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Old November 24th, 2003, 10:45 AM   #1
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Will a monopod help?

I'm struggling with keeping my images stable and still, especially when zoomed in a bit. Weddings are typically what I shoot, though there are other gigs that warrant a steady shot (atcually, most of them).

A tripod helps a lot, but I can't be stationary during the entire ceremony. I'm thinking a monopod would give me the mobility I need and help keep the shot steady. I'm guessing that while a monopod won't be as good as a tripod, it will give me steadier shots than just using my hands to hold the camera. Is this assessment correct? Will a monopod still suffer from swaying left and right and back and forward? I suppose it depends on the operator, but it's better than nothing, right?

I've read every post on this forum regarding stabilizers and monopods. Some like them, others find them useless. Looking at the Manfrotto and Bogen line, there are a lot of different models. Are they really all that different from each other? Some have 4 sections, others 6, but in principle, I'd think they'd all perform about the same, correct?

Thanks for any clarification.
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Old November 24th, 2003, 11:03 AM   #2
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Look at the marzpak at
http://www.marztech.com/

This sounds like it may be ideal. Look through the whole site and take it seriously, it works. I own one and I have a monopod as well. the monopod sits in the closet more than the pak does. It's very reasonable and very well built. Not at all cheezi.

So far as a monopod you can buy a monopod with a sliding plate and a quick release that will allow you to go from hand held to monopod to tripod very quickly. Look at the 558B on the manfrotto site.
http://www.manfrotto.com/

click on " Photo and Video Camera Supports and Accessories / Monopods / Monopods "

The 558B is the second on the list
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Old November 24th, 2003, 11:57 AM   #3
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I've seen that Marzpak before. While it looks cool (albeit, rather goofy) and I'm sure it works well, that's quite a price difference between a $50 monopod and a $400 rig. Though, if I want quality shots, I know I'm gonna have to spend some bucks.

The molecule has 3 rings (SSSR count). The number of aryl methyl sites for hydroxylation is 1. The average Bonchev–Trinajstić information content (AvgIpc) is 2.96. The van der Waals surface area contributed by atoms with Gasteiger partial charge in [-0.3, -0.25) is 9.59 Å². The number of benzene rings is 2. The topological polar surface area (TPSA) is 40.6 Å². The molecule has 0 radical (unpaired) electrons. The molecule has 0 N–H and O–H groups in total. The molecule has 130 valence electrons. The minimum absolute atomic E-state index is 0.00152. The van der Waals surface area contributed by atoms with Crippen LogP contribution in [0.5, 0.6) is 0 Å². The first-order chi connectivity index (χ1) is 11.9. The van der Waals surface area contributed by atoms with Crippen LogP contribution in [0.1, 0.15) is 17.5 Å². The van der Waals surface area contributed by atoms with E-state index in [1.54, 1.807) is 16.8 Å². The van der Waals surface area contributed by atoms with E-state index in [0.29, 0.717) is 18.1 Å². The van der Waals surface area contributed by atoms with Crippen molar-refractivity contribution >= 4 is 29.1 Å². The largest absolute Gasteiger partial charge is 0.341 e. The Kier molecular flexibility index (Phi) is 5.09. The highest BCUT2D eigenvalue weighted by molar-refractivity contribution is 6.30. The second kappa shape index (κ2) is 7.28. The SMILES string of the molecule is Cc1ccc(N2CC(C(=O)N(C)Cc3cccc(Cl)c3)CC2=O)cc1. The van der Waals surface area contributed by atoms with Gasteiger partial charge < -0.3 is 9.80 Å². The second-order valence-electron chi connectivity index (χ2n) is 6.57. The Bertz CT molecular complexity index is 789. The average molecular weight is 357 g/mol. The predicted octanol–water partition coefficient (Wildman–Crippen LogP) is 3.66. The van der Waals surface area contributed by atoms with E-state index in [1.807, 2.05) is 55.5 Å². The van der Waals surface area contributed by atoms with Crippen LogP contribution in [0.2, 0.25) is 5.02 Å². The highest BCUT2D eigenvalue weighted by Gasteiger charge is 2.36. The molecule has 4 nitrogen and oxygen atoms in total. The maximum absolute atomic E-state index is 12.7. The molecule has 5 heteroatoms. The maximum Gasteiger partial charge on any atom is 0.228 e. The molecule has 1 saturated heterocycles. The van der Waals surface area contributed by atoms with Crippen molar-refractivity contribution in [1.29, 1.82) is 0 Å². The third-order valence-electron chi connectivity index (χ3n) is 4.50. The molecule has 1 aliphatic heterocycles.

I checked out that monopod you suggested. Some have retractable legs at the bottom, which looks like it can be used as some sort of tripod. The 558B doesn't look to have them. Are the retractable legs worth having, or should you might as well just use a tripod if you're going to make the camera stationary? I could see how the could be convenient, but I don't have any experience with any of them.
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Old November 24th, 2003, 12:10 PM   #4
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I used an old burly and heavy Gitzo monopod of mine on a recent DVX100 shoot with excellent results. We also shot all the time-lapse footage with a GL2.

A similar monopod to my older Gitzo would be the Gitzo STUDEX G1564 monopod. Nice and burly.

The idea of using my monopod was to remove the center of gravity from the camera and add as much weight and mass to the bottom of the camera as possible. It worked very well. The key is to use as heavy and burly of a monopod as possible, not just simply use one of the lightweight models. Also, I added a small Manfrotto 3160 tripod head to the top of my monopod with a heavy duty Manfrotto brass quick release. This helps to maintain a level shot when standing still and also obviously to remove the camera from the monopod quickly as needed.

Some advantages: you can "hand-hold" the camera all day this way, significantly reduces shaky cam, you can hold the camera high over your head and make 'pseudo-jib" moves, and in a pinch, a monopod works well for static shots too, when you do not want the camera to move.

- don
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Old November 24th, 2003, 02:16 PM   #5
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I like monopods a lot, but they're too shaky for zoomed in shots. You actually have to control your breathing when you use the things, or every little shake will show. (At least for me.) Bogen makes a set of legs that attach to the bottom of their monopods. Never used them though.
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Old November 24th, 2003, 02:25 PM   #6
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While every little shake may show, it has to be better than shooting with nothing, correct? I know every little shake shows now using nothing, so I'm hoping a monopod will be somewhat of an improvement.. Guess I need to just get one and give it a shot. I'd think it'd be better than nothing, though this may be subjective. Thanks.
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Old November 24th, 2003, 02:48 PM   #7
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You'd sure think so, but I wouldn't say it's as stable as a shoulder mounted camera. Your body acts as a natural motion stabilizer somehow. The big advantage of the monopod is that you don't get as tired because it's supporting all of the weight. For me, it also makes it practical to mount fairly heavy stuff, like a light, XLR adapter, preamp, separate mic stand, etc. Remember that every little shake you see on the LCD will seem 10 times as big on a television screen. If you have blow it up to a movie screen, it's astonishing how apparent shakes can be.
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Old November 24th, 2003, 03:55 PM   #8
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Bobby,
I got a chance the other day (for about 2 minutes) to handle
the Bogen 682B monopod with 3 flip-out feet. Didn't mount a cam on it. I do know of one fellow who occasionally uses it for
weddings.